Commentary: On LGBTQ issues, LDS leaders have ‘constructed an interesting dilemma for themselves,’ author says

(Chris Detrick | The Salt Lake Tribune) Thousands gather during a mass resignation from The Church of Jesus Christ of Latter-day Saints in City Creek Park on Saturday, Nov. 14, 2015, in protest of a now-discarded policy on LGBTQ members.

Gregory Prince’s new book, “Gay Rights and the Mormon Church: Intended Actions, Unintended Consequences,” is the most comprehensive treatment available about the history of The Church of Jesus Christ of Latter-day Saints on LGBTQ issues.

I hope you’ll check out the book, which is now available from the University of Utah Press and from Amazon. Greg will be doing a book signing on May 15 at Weller Book Works in Salt Lake City. In the meantime, though, I was grateful to get a chance to sit down with him for an interview when I was in the Washington, D.C., area, where he lives.

Your book gives step-by-step details about many of the major changes that have happened in the church regarding LGBTQ issues, including the 2008 campaign for Proposition 8 in California. You say that church leaders were surprised by the backlash when the extent of Mormons’ involvement in Prop 8 became known. What was the long-term effect of Prop 8?

The lasting effect was primarily external — it branded the church in the eyes of the public as the homophobic church. Prop 8 became known as “the Mormon proposition.”

But let’s look at the background. Before that, even though the church had been politically active starting in Hawaii in 1993, it was under the radar, and it happened at a time when society as a whole was still homophobic. What Hawaii did, and what Proposition 22 did [in 2000], was to preserve the status quo. So even though the church had a substantial role, it was not the decisive role because the majority of people were already agreeing. There was almost no backlash for either effort.

When Proposition 22 was overturned [in May 2008], things had shifted in two ways. First, for a window of time, same-sex marriage became the new status quo in California. The second was that public sentiment was gradually shifting toward marriage equality. It had not achieved a majority yet, but it was moving in that direction.

So when Proposition 8 passed [in November 2008], it was a different world. More people supported marriage equality, and there were tens of thousands of people who had legally married. Marriage equality had become the new status quo. To take away something that had been legally theirs put it on a different level.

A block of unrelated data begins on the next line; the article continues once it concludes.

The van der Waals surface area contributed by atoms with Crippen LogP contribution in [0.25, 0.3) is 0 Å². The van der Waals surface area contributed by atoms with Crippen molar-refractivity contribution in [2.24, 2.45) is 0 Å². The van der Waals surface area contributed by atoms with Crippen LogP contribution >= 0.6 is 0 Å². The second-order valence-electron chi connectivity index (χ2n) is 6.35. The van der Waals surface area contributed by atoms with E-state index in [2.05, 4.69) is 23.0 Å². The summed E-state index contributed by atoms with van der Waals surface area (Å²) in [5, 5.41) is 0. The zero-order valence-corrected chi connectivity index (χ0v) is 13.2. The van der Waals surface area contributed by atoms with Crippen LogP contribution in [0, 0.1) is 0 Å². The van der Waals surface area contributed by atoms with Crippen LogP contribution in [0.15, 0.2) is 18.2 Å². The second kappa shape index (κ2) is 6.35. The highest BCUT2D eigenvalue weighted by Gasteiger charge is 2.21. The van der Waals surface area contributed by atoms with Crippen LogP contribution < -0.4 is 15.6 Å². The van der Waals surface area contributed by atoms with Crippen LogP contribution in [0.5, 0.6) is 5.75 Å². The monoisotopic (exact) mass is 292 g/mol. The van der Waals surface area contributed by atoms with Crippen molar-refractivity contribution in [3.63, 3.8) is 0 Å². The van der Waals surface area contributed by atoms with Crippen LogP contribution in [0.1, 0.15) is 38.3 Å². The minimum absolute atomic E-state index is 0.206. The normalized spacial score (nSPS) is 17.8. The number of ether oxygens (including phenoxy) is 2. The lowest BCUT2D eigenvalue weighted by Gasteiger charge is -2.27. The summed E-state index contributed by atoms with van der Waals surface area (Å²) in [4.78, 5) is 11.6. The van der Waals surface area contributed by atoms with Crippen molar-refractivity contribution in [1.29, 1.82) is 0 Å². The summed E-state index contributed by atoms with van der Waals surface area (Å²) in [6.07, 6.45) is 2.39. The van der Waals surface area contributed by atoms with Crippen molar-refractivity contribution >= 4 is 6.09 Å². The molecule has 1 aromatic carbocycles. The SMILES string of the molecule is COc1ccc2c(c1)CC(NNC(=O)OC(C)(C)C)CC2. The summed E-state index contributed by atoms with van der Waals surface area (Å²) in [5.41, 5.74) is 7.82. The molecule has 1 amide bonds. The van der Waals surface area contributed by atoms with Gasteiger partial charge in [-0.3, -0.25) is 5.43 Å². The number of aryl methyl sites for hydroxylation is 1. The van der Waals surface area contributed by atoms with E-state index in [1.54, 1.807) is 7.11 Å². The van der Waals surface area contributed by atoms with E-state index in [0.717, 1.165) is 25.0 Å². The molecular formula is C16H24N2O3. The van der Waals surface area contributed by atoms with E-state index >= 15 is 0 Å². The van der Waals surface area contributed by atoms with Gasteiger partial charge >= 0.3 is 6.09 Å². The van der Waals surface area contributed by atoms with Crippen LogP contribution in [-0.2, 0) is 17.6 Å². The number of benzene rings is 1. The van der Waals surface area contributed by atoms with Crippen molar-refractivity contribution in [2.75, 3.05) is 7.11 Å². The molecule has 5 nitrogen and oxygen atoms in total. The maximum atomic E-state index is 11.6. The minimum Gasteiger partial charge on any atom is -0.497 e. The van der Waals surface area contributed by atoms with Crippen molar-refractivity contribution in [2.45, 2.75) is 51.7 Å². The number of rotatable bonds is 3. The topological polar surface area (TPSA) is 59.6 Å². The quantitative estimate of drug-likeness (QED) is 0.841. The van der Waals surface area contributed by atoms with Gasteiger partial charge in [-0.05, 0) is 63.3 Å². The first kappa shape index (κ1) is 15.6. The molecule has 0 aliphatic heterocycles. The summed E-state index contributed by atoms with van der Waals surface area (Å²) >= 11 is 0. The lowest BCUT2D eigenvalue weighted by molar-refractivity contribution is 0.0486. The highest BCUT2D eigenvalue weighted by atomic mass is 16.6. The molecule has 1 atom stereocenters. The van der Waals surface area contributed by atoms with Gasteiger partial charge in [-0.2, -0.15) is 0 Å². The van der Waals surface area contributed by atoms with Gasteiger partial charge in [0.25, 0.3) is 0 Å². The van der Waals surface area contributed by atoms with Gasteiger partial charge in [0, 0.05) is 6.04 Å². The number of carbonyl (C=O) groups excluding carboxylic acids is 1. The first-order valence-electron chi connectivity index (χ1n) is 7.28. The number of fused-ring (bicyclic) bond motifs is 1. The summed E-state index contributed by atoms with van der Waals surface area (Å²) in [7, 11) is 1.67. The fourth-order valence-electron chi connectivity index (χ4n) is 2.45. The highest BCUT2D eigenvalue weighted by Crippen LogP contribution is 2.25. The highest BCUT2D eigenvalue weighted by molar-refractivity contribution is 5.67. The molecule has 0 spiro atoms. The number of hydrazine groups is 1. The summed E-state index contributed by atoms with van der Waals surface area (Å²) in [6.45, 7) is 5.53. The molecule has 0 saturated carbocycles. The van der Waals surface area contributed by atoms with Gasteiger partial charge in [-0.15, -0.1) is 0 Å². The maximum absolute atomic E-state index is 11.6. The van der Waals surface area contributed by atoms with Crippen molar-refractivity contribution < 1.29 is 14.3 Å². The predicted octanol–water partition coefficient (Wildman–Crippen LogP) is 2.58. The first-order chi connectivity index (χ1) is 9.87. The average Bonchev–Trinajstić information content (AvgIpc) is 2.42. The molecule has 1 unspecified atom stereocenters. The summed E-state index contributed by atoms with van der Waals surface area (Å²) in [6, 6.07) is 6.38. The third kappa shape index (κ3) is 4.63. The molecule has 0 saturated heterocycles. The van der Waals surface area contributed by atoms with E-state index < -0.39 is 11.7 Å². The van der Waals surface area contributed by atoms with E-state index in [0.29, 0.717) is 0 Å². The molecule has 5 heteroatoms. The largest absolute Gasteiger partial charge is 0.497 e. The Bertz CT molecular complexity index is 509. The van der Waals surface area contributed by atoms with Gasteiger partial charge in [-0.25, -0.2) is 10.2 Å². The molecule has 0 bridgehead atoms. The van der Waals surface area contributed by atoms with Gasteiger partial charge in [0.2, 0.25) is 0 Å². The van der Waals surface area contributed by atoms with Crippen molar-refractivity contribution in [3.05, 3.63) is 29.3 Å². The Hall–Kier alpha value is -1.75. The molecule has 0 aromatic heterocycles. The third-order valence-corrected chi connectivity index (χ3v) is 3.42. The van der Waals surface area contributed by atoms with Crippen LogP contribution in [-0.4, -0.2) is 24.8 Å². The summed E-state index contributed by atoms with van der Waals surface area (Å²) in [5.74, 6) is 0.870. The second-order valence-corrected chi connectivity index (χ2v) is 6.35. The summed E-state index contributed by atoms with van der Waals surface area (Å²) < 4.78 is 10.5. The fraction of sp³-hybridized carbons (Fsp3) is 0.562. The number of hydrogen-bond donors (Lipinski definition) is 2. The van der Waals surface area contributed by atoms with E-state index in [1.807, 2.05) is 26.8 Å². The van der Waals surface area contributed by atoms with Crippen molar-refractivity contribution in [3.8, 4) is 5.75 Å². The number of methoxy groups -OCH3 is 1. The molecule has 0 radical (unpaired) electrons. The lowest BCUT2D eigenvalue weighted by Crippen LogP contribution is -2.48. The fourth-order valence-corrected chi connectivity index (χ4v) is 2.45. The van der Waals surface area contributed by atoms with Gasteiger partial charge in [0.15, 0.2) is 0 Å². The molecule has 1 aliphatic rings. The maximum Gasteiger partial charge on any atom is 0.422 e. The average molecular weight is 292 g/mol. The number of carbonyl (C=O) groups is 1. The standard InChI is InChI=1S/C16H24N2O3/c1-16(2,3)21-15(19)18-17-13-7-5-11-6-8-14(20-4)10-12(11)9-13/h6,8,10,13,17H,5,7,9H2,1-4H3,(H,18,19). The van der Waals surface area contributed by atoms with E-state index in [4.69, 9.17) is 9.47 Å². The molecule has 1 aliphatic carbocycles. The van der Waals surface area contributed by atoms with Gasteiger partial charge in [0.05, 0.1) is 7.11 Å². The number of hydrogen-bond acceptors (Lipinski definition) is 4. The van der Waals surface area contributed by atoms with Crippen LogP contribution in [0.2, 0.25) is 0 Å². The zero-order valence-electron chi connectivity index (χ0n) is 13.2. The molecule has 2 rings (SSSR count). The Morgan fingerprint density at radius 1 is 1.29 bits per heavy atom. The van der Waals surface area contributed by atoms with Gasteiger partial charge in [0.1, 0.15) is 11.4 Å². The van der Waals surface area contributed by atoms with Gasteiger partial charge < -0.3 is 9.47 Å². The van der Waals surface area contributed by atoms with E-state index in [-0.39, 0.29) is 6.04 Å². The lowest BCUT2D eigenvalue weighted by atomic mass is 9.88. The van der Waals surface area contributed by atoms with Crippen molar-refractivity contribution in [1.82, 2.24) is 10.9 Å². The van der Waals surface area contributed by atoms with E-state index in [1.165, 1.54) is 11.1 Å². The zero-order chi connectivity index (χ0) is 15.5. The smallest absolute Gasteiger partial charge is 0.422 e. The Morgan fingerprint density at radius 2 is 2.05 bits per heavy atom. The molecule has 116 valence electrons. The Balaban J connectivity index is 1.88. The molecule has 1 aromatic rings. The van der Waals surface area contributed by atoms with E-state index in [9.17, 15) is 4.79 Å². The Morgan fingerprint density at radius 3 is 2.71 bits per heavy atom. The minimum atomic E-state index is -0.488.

Here’s a factor that people haven’t paid enough attention to: It’s hard to say that somebody dying at 97 had died prematurely, and yet if Gordon B. Hinckley had lived another five months, it would have been a different world. [Hinckley died Jan. 27, 2008.] That’s because he had cautioned his colleagues for years to stay in the background, keep a low profile, etc.

Now he was gone, and when Archbishop George Niederauer wrote to the church asking for help in California, the new Mormon president, Thomas S. Monson, jumped in with enthusiasm. The church sent a delegation of general authorities and public affairs people right after Niederauer sent his letter in early June of 2008. In less than a week, they did their assessment and reported back to Salt Lake, and by the end of June the letter came out [instructing all Latter-day Saints in California to support Proposition 8 with their donations and volunteer hours].

That’s lightning-quick for a bureaucracy to move, which emphasizes how impulsive this decision was. They had not thought it through, probably because they had gotten a pass the first two times around.

By the time the dust had settled after the election, there was enormous pushback against the church. It was immediate, intense and durable. There was also damage inside the church — congregations that were divided, people that were deeply wounded.

In the book you also discuss how the church’s own position on homosexuality has changed over time, from claiming that it was a choice to conceding that it does not appear to be a choice, that some people are born nonheterosexual. I was surprised by the fact that you credit [First Presidency member] Dallin Oaks with having admitted that homosexuality is based in biology.

He has waffled, though. In his 1996 article in the Ensign, he at least opened the door to biology without embracing it. And when he and Lance Wickman did their 2006 interview on the church’s website, he seemed to also.

But in the October 2018 General Conference, he for the first time tried to discredit science: You can’t trust the findings of science; you have to trust only the revealed word of God. I think he is worried about where biology is going, and since he can’t control the message, he is going after the messenger. I don’t know that he is the only voice for homophobia among the brethren, but he is the highest-profile one. In that General Conference, he was the only one who spoke against gay rights. In this month’s [conference], Neil Andersen briefly addressed the subject, but in terms of admiration for LGBT members who were living a celibate life.